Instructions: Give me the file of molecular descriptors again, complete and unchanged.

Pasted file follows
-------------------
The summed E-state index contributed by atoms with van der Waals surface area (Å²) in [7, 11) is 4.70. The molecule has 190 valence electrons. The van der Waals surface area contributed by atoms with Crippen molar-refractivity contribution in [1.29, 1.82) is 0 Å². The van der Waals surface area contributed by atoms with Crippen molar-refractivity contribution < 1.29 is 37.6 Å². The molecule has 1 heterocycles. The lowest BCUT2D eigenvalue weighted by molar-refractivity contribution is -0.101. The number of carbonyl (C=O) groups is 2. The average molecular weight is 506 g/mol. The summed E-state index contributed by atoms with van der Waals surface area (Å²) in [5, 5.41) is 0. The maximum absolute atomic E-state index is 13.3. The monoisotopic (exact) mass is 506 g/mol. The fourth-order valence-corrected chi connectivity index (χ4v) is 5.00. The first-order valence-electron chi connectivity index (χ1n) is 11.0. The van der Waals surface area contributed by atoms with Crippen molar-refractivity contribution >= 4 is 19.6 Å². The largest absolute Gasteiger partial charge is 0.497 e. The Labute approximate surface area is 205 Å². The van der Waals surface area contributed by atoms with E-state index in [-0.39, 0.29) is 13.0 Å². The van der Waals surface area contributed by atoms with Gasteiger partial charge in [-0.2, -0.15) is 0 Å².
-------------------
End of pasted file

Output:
The summed E-state index contributed by atoms with van der Waals surface area (Å²) in [7, 11) is 4.70. The molecule has 190 valence electrons. The van der Waals surface area contributed by atoms with Crippen molar-refractivity contribution in [1.29, 1.82) is 0 Å². The van der Waals surface area contributed by atoms with Crippen molar-refractivity contribution < 1.29 is 37.6 Å². The molecule has 1 heterocycles. The lowest BCUT2D eigenvalue weighted by molar-refractivity contribution is -0.101. The number of carbonyl (C=O) groups is 2. The average molecular weight is 506 g/mol. The summed E-state index contributed by atoms with van der Waals surface area (Å²) in [5, 5.41) is 0. The maximum absolute atomic E-state index is 13.3. The monoisotopic (exact) mass is 506 g/mol. The fourth-order valence-corrected chi connectivity index (χ4v) is 5.00. The first-order valence-electron chi connectivity index (χ1n) is 11.0. The van der Waals surface area contributed by atoms with Crippen molar-refractivity contribution >= 4 is 19.6 Å². The largest absolute Gasteiger partial charge is 0.497 e. The Labute approximate surface area is 205 Å². The van der Waals surface area contributed by atoms with E-state index in [-0.39, 0.29) is 13.0 Å². The van der Waals surface area contributed by atoms with Gasteiger partial charge in [-0.2, -0.15) is 0 Å².